The State Of California: Opening The Next School Year Early

Last week, Gov. Gavin Newsom stunned the world of California education when he announced that the school year could begin early after he begins to relax the state’s shelter-in-place order. Many parents, teachers, and school district officials are scrambling to figure out how that would work and how it would be implemented.

While many around the nation are wondering if there will be school or if distance learning will still be done over zoom, here in California Gov. Newsom mused about not only reopening schools but getting a jumpstart on the academic year.

"We are considering the prospect of an even earlier school year into the fall, certainly as late July, early August," Gov. Newsom said.

The governor said his reasoning is that so many students are not learning enough remotely, at some not at all if they don’t have access to a computer or WiFi at home.

"If we can maybe start up the school year a little earlier, that would help close that gap a little bit," Gov. Newsom said.

It’s been a little over a week since the governor floated that idea and many questions still remain.

Dr. Linda Darling-Hammond, President of the California State Board of Education, joined KCBS Radio's "The State of California" to dig deeper into the uncertainty facing the next academic year.

What is the current thinking on when and how to start the next academic year?

It’s going to be a local decision about the start of school, in terms of physical starting. There are a number of districts that would like to offer summer school, in physical proximity if they can, and that’s a health determination. There are others that are talking about starting the school year earlier than they might otherwise have for some students, if not all students, but that will be locally determined.

There are health considerations that will vary county by county. The governor has put forward a set of criteria that has to be met in terms of the decrease in cases, the decrease in ICU and hospitalization, and the availability of testing and tracking for the start up for both businesses and schools

How critical is it to get kids back into a physical classroom?

Everyone is eager to get back to physical school. Kids want to see their friends and teachers, teachers want to see their kids, parents want to be able to go back to work without having to worry whether their kids are being taken care of, all of that is true. We do have some places where distance learning is working well, it’s highly variable across the state. There are districts nearby that I’ve been in touch with where 99% of the kids are online attending classes through Zoom or Google Hangout(s), and teachers are reaching out to kids who have additional needs and they are doing relatively well.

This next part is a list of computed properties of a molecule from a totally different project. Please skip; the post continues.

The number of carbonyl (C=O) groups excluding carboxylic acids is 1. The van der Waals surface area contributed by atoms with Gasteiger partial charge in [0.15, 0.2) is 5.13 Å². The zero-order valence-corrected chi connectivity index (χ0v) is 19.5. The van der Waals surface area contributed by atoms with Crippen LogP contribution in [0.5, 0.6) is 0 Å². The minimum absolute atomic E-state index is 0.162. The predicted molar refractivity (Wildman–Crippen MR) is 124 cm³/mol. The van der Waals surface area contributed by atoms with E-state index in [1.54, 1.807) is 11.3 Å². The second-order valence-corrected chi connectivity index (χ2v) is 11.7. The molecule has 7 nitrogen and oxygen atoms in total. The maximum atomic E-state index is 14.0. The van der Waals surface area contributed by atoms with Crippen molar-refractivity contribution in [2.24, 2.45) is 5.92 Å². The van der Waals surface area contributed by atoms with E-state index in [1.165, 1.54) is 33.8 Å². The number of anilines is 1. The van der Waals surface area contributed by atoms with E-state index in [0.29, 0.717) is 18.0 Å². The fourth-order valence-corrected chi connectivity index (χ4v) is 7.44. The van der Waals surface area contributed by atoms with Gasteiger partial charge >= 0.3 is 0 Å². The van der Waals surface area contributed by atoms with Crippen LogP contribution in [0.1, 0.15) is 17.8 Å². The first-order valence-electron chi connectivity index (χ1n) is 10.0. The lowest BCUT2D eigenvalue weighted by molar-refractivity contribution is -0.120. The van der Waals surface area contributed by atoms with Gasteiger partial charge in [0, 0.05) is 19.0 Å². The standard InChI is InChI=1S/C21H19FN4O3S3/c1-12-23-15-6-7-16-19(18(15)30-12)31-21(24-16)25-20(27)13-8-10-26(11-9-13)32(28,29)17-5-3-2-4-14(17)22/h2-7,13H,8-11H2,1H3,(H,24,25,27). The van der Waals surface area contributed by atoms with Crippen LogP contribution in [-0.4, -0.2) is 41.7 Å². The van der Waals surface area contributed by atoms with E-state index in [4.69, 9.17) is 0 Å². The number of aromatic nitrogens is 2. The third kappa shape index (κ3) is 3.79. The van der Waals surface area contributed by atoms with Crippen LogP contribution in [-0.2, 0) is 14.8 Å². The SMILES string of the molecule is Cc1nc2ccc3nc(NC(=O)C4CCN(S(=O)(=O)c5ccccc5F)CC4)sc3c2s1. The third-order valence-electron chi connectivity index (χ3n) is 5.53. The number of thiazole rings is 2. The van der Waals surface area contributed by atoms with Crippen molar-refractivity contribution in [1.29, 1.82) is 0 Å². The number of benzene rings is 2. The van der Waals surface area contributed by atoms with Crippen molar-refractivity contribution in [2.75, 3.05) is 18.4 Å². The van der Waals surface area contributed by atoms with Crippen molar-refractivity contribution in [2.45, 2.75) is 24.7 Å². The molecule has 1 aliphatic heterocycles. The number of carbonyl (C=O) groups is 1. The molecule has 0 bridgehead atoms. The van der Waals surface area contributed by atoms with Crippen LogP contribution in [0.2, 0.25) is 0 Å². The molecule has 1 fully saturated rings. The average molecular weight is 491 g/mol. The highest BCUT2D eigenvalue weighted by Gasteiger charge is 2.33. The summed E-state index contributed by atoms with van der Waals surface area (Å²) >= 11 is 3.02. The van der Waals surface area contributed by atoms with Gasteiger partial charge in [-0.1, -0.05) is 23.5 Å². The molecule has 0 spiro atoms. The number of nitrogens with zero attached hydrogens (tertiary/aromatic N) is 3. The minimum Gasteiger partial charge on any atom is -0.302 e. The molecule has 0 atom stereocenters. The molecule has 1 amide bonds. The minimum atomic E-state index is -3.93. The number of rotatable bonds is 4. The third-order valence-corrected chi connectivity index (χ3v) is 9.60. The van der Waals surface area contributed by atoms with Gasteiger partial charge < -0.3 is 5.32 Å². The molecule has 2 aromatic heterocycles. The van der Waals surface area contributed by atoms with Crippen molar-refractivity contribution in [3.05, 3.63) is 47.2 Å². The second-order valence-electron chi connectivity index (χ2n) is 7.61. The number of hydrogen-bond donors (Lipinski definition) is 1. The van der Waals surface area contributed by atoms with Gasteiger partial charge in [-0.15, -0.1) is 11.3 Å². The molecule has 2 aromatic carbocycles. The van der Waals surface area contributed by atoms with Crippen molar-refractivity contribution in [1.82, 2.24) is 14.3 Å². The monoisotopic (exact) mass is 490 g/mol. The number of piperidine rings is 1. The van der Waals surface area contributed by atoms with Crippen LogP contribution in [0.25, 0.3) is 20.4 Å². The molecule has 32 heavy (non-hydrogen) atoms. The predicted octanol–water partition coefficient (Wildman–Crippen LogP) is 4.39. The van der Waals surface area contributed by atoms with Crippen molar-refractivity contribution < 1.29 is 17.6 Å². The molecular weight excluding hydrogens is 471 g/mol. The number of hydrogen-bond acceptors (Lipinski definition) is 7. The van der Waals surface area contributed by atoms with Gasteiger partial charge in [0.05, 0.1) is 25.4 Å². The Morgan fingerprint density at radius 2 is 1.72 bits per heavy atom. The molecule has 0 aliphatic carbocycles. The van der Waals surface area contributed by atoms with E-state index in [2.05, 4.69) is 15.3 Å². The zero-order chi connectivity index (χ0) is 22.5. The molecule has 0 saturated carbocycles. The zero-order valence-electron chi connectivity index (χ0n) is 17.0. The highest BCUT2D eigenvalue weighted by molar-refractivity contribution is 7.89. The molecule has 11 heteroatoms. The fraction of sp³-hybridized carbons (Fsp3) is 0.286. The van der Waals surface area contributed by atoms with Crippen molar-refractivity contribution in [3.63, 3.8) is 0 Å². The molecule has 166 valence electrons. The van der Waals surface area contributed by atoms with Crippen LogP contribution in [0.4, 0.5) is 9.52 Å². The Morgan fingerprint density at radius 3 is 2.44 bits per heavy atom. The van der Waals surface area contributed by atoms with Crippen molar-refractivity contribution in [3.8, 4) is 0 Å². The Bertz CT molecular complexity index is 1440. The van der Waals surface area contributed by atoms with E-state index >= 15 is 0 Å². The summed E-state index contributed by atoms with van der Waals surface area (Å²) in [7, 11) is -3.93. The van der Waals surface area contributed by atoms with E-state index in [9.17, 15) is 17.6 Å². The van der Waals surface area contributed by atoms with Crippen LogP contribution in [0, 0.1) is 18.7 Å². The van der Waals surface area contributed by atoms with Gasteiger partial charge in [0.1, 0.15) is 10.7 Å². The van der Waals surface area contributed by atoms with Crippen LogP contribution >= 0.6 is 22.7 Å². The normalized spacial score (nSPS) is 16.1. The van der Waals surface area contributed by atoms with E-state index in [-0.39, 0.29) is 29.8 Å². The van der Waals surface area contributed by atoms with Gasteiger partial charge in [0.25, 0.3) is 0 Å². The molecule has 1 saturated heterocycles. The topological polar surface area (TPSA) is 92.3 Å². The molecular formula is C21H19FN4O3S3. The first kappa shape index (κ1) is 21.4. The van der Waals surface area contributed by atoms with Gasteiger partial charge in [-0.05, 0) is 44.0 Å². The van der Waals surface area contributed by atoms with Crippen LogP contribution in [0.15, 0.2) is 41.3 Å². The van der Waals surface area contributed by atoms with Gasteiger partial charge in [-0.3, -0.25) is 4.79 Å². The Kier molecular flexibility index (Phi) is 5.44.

There are also places where we still have many kids lacking connectivity and devices where they are doing packets of homework, and certainly learning something, but we’re concerned that the digital divide is creating a bigger equity gap.

Will that equity gap be more noticeable once kids get back to the classroom?

Yes, we’re going to want to be sure there’s both a diagnostic assessment of where kids are with their learning, but also an assessment of the experiences they’ve had. There are many kids feeling trauma, illness of family members, unemployment of family members during this period of time. We’re going to need to wrap around them, both with social and emotional supports, but also with learning support.

Are teachers and teachers unions willing to go along with an earlier start?

Every district will take up those conversations. There are places where those conversations had already begun, in terms of the possibility of summer school. There are people that are eager to do that and it’s been worked out. It will happen in some communities either online through distance learning or physically, depending on what the health conditions are. 

There are places that have begun the conversation about starting school early for some kids, if not all kids. We’re all anxiously monitoring the health indicators county by county to see what will happen.

What’s most important is that we now begin to think about learning as a blended experience, with a combination of technology and physical connectedness throughout summer and fall, and winter perhaps, because it’s likely that schools may also physically open and then have to close down again. We need a continuous approach to learning. We need to focus on solving the digital divide and I know that the Governor and others, myself, the State Superintendent are all working on that so that we can begin to have a more fluid approach to ensuring the prospect of learning, even if the place of learning differs from time to time.